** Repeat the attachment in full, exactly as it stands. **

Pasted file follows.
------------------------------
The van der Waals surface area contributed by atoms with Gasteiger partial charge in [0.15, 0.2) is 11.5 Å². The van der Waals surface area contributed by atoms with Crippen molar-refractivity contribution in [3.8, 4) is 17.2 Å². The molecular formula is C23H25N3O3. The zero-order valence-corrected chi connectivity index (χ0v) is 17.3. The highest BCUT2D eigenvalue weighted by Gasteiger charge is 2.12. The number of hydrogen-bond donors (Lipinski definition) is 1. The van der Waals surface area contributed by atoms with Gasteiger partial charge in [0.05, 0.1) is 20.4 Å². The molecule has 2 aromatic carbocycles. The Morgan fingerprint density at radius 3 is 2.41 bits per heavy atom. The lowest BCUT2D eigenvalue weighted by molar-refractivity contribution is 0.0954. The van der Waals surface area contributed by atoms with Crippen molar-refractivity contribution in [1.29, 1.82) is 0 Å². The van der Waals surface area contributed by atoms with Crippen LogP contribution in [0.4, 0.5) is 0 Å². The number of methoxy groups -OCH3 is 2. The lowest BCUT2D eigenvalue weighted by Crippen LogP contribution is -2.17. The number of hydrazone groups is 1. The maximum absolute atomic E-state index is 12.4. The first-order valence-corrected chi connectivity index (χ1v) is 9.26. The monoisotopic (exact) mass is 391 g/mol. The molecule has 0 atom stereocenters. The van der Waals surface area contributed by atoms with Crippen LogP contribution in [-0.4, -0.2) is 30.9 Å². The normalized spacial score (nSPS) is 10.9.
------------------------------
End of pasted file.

The van der Waals surface area contributed by atoms with Gasteiger partial charge in [0.15, 0.2) is 11.5 Å². The van der Waals surface area contributed by atoms with Crippen molar-refractivity contribution in [3.8, 4) is 17.2 Å². The molecular formula is C23H25N3O3. The zero-order valence-corrected chi connectivity index (χ0v) is 17.3. The highest BCUT2D eigenvalue weighted by Gasteiger charge is 2.12. The number of hydrogen-bond donors (Lipinski definition) is 1. The van der Waals surface area contributed by atoms with Gasteiger partial charge in [0.05, 0.1) is 20.4 Å². The molecule has 2 aromatic carbocycles. The Morgan fingerprint density at radius 3 is 2.41 bits per heavy atom. The lowest BCUT2D eigenvalue weighted by molar-refractivity contribution is 0.0954. The van der Waals surface area contributed by atoms with Crippen molar-refractivity contribution in [1.29, 1.82) is 0 Å². The van der Waals surface area contributed by atoms with Crippen LogP contribution in [0.4, 0.5) is 0 Å². The number of methoxy groups -OCH3 is 2. The lowest BCUT2D eigenvalue weighted by Crippen LogP contribution is -2.17. The number of hydrazone groups is 1. The maximum absolute atomic E-state index is 12.4. The first-order valence-corrected chi connectivity index (χ1v) is 9.26. The monoisotopic (exact) mass is 391 g/mol. The molecule has 0 atom stereocenters. The van der Waals surface area contributed by atoms with Crippen LogP contribution in [-0.4, -0.2) is 30.9 Å². The normalized spacial score (nSPS) is 10.9.